An Anomaly?

A while ago Bryan Caplan, drawing on Epicurus, argued that we know that almost everybody gets positive utility out of life because the vast majority of people choose not to kill themselves (and the expected utility of being dead is zero*). The underlying assumption, which many people would say is true by definition, is that people maximize their ex ante utility.

My wild guess is that this is the one single case in which people do not necessarily maximize their ex ante utility. I think people have a strong tendency to cling onto their lives even if they experience negative utility and expect this state of things to continue. This would make perfect evolutionary sense: Killing yourself decreases your expected inclusive fitness. (Good sentence!)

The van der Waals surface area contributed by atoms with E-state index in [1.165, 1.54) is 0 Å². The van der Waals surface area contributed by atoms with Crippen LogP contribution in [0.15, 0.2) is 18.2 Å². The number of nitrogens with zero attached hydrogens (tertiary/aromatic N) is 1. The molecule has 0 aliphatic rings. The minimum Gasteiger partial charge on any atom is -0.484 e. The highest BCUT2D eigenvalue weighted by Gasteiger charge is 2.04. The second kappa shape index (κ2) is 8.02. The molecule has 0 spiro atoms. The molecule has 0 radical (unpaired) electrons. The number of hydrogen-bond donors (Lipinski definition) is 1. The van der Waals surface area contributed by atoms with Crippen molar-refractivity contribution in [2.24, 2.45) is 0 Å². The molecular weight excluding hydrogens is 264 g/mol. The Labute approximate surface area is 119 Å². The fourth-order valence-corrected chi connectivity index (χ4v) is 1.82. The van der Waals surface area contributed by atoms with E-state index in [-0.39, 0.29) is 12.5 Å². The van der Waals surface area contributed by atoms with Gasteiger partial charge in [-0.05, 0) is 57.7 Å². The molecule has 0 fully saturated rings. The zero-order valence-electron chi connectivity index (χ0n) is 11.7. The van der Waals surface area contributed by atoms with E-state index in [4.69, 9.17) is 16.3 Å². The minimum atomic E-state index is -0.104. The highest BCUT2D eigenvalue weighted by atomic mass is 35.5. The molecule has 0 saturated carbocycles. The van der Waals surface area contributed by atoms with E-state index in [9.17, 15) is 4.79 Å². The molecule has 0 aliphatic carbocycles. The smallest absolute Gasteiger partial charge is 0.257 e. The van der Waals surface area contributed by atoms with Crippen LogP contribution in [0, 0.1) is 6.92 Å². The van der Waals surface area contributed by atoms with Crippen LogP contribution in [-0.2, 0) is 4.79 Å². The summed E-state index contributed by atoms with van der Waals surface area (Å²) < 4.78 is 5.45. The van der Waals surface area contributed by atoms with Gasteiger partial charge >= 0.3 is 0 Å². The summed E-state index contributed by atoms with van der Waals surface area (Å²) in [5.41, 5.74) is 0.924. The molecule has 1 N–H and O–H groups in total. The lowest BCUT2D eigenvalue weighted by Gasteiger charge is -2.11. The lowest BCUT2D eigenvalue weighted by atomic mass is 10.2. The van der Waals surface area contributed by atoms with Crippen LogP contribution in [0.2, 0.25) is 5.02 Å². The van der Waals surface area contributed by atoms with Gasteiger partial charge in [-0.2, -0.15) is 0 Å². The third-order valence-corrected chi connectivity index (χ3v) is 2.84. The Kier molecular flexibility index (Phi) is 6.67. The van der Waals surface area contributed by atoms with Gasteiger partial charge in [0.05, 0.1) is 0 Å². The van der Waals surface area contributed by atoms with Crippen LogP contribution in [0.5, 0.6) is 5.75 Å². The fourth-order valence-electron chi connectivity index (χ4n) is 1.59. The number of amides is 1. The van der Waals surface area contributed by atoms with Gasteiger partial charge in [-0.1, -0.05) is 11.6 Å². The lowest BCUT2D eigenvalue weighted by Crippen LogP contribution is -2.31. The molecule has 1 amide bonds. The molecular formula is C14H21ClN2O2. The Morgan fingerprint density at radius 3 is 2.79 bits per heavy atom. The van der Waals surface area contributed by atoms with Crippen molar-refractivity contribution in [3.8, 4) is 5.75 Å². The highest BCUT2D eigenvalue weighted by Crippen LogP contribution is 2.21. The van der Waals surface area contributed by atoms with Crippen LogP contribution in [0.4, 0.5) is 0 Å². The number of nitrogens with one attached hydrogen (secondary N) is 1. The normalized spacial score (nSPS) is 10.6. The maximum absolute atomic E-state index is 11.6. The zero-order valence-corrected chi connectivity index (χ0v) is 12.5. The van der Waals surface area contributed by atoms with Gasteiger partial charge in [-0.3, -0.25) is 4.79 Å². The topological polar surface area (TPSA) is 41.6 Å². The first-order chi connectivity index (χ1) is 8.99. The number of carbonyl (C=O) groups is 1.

Maybe I'm wrong; I know of no research that has something to say about the veracity of this claim. In fact, I can't think up a good research design to test for this. A first step might be to change the scales used to assess people's happiness from unipolar (e.g., 0 to 10) to bipolar (e.g., -5 to 5), which should be done anyway.

*This isn't necessarily true for people who believe in an afterlife, but my argument applies even to people who are subjectively certain that there's no such thing.

1 comment:

John Althouse Cohen said...

This also leaves out the fact that people might believe in an afterlife, and that they might be concerned about hurting their loved ones.

Also, what about the possibility that people consistently experience more unhappiness than happiness, but they're wildly optimistic about the future (i.e. systematically deceiving themselves)?